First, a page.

Francis H. Griswold

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Francis H. Griswold
Griswold fh1.jpg
Born (1904-11-05)November 5, 1904
Erie, Pennsylvania
Died April 11, 1989(1989-04-11) (aged 84)
Laguna Hills, California[1]
Allegiance  United States of America
Service/branch Seal of the US Air Force.svg United States Air Force
Years of service 1928–1964
Rank US-O9 insignia.svg Lieutenant General
Commands held Third Air Force Third Air Force
National War College National War College
Strategic Air Command Vice CINC, SAC
Battles/wars World War II
Awards Distinguished Service Medal (2)
Legion of Merit (2)
Air Medal

Francis Hopkinson Griswold (November 5, 1904 – April 11, 1989) was an American Air Force lieutenant general who was commandant of the National War College in Washington, D.C. and vice commander in chief, Strategic Air Command.

Griswold was born in Erie, Pennsylvania, in 1904. He attended Columbia University in New York City and Ohio State University, Columbus, Ohio, before entering military service as an aviation cadet in September 1928. He completed flying training at Kelly Field, Texas, in October 1929.

He spent the next several years as a pilot performing normal squadron duties with various air units in Michigan, Illinois, Hawaii, California and Virginia. Shortly after the U.S. entered World War II, he was named as chief of the Training Section, Headquarters Army Air Forces, Washington, D.C.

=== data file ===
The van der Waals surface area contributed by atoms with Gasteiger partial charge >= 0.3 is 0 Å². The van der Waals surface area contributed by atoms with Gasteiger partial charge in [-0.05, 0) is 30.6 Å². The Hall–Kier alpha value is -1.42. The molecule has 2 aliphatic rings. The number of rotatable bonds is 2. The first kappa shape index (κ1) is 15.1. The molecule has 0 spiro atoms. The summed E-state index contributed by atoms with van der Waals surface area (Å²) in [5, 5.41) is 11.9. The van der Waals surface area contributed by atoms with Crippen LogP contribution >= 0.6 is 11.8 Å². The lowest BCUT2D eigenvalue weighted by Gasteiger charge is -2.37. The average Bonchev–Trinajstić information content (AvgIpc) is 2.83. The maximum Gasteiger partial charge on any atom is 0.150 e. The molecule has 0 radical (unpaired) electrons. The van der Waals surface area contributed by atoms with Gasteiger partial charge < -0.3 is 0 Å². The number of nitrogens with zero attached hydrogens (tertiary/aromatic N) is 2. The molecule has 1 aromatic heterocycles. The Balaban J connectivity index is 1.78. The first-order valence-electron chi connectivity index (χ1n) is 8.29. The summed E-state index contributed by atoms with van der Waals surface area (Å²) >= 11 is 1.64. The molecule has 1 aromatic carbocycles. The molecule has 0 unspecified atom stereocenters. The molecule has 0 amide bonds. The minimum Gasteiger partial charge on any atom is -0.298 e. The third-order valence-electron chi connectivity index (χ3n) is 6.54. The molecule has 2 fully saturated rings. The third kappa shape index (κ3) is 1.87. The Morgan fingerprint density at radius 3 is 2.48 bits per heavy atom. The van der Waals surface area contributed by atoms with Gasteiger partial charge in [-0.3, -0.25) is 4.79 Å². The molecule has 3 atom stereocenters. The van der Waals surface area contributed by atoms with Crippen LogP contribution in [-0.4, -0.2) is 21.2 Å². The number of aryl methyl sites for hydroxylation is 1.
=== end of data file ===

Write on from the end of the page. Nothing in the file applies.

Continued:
He was transferred in July 1943 to the Eighth Air Force in England where he served successively as chief of staff of the 8th Fighter Command, the 2nd Bomb Division, and the Eighth Air Force. He went to the Pacific in July 1945 as commanding general of the 301st Fighter Wing on Okinawa, and the following October returned to the United States.

From December 1945 until July 1946 he was deputy assistant chief of the Air Staff for operations, Headquarters Army Air Forces. He then assumed command of the 20th Air Force on Guam until September 1948 when he returned to Headquarters U.S. Air force as assistant deputy chief of staff for materiel.

He was named Air Force staff member of the Munitions Board in December 1950, and in May 1952 was reassigned to the United Kingdom to command the U.S. Third Air Force.

He became vice commander in chief of the Strategic Air Command (SAC) in April 1954, where he remained until July 1, 1961, when he was named commandant, the National War College, Washington, D.C.. He retired August 1, 1964.

Lieutenant General Griswold died of heart failure at Saddleback Community Hospital in Laguna Hills, California. He was 84 years old.

Decorations[edit]

Bronze oak leaf cluster
Army Distinguished Service Medal (w/oak leaf cluster)
Bronze oak leaf cluster
Legion of Merit (w/oak leaf cluster)
Air Medal
National Defense Service Medal ribbon.svg National Defense Service Medal
American Defense Service ribbon.svg American Defense Service Medal
Bronze star
Bronze star
Bronze star
Bronze star
European-African-Middle Eastern Campaign Medal with four campaign stars
World War II Victory Medal ribbon.svg World War II Victory Medal
American Campaign Medal ribbon.svg American Campaign Medal
Asiatic-Pacific Campaign Medal
Legion Honneur Chevalier ribbon.svg Chevalier of the Legion of Honour
Croix de guerre 1939-1945 with palm (France) - ribbon bar.png French Croix de guerre with Palm
Order BritEmp rib.png Knight Commander of the Order of the British Empire
POL Polonia Restituta Oficerski BAR.svg Order of Polonia Restituta
COMMAND PILOT WINGS.png USAF Command Pilot wings

References[edit]

  1. ^ "Francis Griswold, 84, An Air Force General - New York Times". Nytimes.com. 1989-04-15. Retrieved 2012-02-27. 

 This article incorporates public domain material from the United States Government document "[1]".